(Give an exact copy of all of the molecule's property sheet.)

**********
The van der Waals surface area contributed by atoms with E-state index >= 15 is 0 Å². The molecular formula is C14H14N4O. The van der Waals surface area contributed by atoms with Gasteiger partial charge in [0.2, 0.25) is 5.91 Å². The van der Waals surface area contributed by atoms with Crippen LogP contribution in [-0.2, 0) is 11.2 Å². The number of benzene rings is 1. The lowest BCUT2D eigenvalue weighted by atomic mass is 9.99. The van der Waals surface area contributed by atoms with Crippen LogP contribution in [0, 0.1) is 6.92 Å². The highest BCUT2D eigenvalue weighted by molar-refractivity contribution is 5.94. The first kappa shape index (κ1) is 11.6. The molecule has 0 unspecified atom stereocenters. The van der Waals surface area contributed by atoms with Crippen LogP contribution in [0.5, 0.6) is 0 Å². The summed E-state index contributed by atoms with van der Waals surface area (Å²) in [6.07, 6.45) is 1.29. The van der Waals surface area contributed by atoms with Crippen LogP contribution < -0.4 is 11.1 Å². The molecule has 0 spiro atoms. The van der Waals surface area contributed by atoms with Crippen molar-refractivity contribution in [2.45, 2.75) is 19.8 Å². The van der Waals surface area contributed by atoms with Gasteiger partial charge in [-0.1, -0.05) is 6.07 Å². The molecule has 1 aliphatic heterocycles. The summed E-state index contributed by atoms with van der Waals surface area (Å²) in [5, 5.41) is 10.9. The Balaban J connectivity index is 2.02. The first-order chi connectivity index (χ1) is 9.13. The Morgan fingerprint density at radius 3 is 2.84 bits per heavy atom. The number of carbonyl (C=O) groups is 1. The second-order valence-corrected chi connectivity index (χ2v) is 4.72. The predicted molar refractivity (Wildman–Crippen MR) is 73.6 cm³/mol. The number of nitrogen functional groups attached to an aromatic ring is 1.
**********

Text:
The van der Waals surface area contributed by atoms with E-state index >= 15 is 0 Å². The molecular formula is C14H14N4O. The van der Waals surface area contributed by atoms with Gasteiger partial charge in [0.2, 0.25) is 5.91 Å². The van der Waals surface area contributed by atoms with Crippen LogP contribution in [-0.2, 0) is 11.2 Å². The number of benzene rings is 1. The lowest BCUT2D eigenvalue weighted by atomic mass is 9.99. The van der Waals surface area contributed by atoms with Crippen LogP contribution in [0, 0.1) is 6.92 Å². The highest BCUT2D eigenvalue weighted by molar-refractivity contribution is 5.94. The first kappa shape index (κ1) is 11.6. The molecule has 0 unspecified atom stereocenters. The van der Waals surface area contributed by atoms with Crippen LogP contribution in [0.5, 0.6) is 0 Å². The summed E-state index contributed by atoms with van der Waals surface area (Å²) in [6.07, 6.45) is 1.29. The van der Waals surface area contributed by atoms with Crippen LogP contribution < -0.4 is 11.1 Å². The molecule has 0 spiro atoms. The van der Waals surface area contributed by atoms with Crippen molar-refractivity contribution in [2.45, 2.75) is 19.8 Å². The van der Waals surface area contributed by atoms with Gasteiger partial charge in [-0.1, -0.05) is 6.07 Å². The molecule has 1 aliphatic heterocycles. The summed E-state index contributed by atoms with van der Waals surface area (Å²) in [5, 5.41) is 10.9. The Balaban J connectivity index is 2.02. The first-order chi connectivity index (χ1) is 9.13. The Morgan fingerprint density at radius 3 is 2.84 bits per heavy atom. The number of carbonyl (C=O) groups is 1. The second-order valence-corrected chi connectivity index (χ2v) is 4.72. The predicted molar refractivity (Wildman–Crippen MR) is 73.6 cm³/mol. The number of nitrogen functional groups attached to an aromatic ring is 1.